Individuals, Organizations Recognized for Conservation, Tree Planting
Fourteen individuals and organizations are recipients of a 2013 Arbor Day Award in honor of their outstanding contribution to tree planting, conservation and stewardship.
Kemba Shakur, executive director of the Oakland, Calif.-based Urban ReLeaf, will receive the J. Sterling Morton Award, the highest honor given by the foundation. Shakur works with low-income communities to plant trees, mentor young people and build neighborhood leaders, and Urban ReLeaf has distributed more than 15,000 trees. When Shakur saw that no one else was planting trees in her west Oakland neighborhood, she started to plant them herself. She continued planting in her front yard, on her block, in her neighborhood and, eventually, throughout the City of Oakland.
UPS is the recipient of the Promise to the Earth Award. Working with some of the largest environmental organizations in the world, UPS has supported the planting of more than half a million trees in dozens of countries. UPS also joined a number of public and private groups in donating $200,000 to fund tree planting for the Flight 93 Memorial Project, a 2,200-acre national park in Pennsylvania commemorating those who lost their lives on Sept. 11, 2001.
Eden Reforestation Projects, a nonprofit based in Glendora, Calif., is the recipient of the Award for Education Innovation. With operations in Haiti, Ethiopia and Madagascar, Eden Projects have supported the planting of 57 million trees and created job opportunities for 3,500 full and partial season employees. Under the Eden Projects model, seedlings are grown, planted as young trees and nurtured to maturity by local residents trained to act as "guards" for the emerging forests.
The City of Punta Gorda, Fla., is the recipient of the Arbor Day Celebration Award. The community-wide event in this city of 16,000 is a model for tree planting for cities of all sizes. About 300 Punta Gorda first-graders participate every year, gaining exposure to a variety of activities and educational materials about the importance of trees.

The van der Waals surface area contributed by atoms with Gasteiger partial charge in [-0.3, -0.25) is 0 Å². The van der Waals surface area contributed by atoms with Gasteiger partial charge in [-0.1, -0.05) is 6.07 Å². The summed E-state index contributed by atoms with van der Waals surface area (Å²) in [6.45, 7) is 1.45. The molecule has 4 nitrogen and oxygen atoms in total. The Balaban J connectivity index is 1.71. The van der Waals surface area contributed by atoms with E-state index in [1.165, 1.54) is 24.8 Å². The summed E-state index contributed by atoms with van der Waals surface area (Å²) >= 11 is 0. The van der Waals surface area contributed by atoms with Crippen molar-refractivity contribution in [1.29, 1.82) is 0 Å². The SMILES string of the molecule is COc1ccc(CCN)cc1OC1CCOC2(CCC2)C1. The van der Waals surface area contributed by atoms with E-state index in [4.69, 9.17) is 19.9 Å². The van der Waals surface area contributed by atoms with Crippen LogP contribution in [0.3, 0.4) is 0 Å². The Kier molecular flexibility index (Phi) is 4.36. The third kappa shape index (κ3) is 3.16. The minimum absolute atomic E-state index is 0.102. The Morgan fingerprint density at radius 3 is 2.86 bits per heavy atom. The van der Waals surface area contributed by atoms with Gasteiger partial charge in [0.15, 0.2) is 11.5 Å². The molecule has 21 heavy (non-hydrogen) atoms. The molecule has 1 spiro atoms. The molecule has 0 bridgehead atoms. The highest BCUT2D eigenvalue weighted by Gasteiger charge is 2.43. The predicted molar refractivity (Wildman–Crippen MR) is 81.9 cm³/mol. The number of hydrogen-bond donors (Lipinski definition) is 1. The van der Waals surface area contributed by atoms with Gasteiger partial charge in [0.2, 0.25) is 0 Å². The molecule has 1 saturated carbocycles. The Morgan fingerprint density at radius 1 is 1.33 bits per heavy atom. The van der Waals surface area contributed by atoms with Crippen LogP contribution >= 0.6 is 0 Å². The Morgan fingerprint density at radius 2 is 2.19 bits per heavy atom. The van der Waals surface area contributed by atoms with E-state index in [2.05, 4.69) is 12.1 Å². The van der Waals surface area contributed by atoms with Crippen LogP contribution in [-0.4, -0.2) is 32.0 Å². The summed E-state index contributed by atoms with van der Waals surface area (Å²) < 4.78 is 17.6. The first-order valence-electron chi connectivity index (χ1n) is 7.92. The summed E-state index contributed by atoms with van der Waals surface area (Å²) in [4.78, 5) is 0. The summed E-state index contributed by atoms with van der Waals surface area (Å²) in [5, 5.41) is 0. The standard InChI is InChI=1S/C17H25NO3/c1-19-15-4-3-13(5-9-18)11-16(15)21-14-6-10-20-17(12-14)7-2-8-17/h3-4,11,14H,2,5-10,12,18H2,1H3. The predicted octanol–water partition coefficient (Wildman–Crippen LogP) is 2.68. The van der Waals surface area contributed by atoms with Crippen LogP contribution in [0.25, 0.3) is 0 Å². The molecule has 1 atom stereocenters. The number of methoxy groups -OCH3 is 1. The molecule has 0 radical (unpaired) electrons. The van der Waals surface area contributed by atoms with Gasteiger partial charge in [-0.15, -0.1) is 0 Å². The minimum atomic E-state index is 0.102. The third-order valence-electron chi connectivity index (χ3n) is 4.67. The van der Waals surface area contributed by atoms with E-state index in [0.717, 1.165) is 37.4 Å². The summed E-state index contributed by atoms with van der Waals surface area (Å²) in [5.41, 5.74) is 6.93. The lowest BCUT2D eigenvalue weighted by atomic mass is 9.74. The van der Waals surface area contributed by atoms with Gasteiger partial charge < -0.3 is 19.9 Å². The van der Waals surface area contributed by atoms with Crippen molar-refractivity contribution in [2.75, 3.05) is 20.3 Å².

Dr. Waddell Barnes is the recipient of the Lawrence Enersen Award. Within months of the tragic tornado that struck Middle Georgia State College, former Macon State College, and much of its tree canopy, Dr. Barnes helped develop plans to rebuild the original landscape, gardens and trees. He launched a Campus ReLeaf campaign, ultimately raising tens of thousands of dollars, despite a challenging economy.
The Alliance for Community Trees, based in College Park, Md., is the recipient of the Public Awareness of Trees Award. ACTrees is committed to improving the urban forest environment in cities and towns. The nonprofit celebrates its 20th anniversary this year, and National Neighhorwoods Month in October remains an important community gathering. Last year, more than 800 volunteer events were coordinated by local partners in 290 cities.
Donna Love and Lakeshore Learning Materials are both recipients of the Rachel Carson Award. Under Love's leadership, three certified Nature Explore Classrooms were constructed at Hurlburt and Cannon Air Force bases. Love also worked with the Nature Explore program to set up trainings for personnel staff on other Air Force bases, creating new advocates across the country. As a result of her efforts, the Department of Defense is working with Nature Explore on 60 new classrooms, an impact that will be felt for generations to come. Through keynote addresses and conferences, Lakeshore President Kevin Carnes makes the case that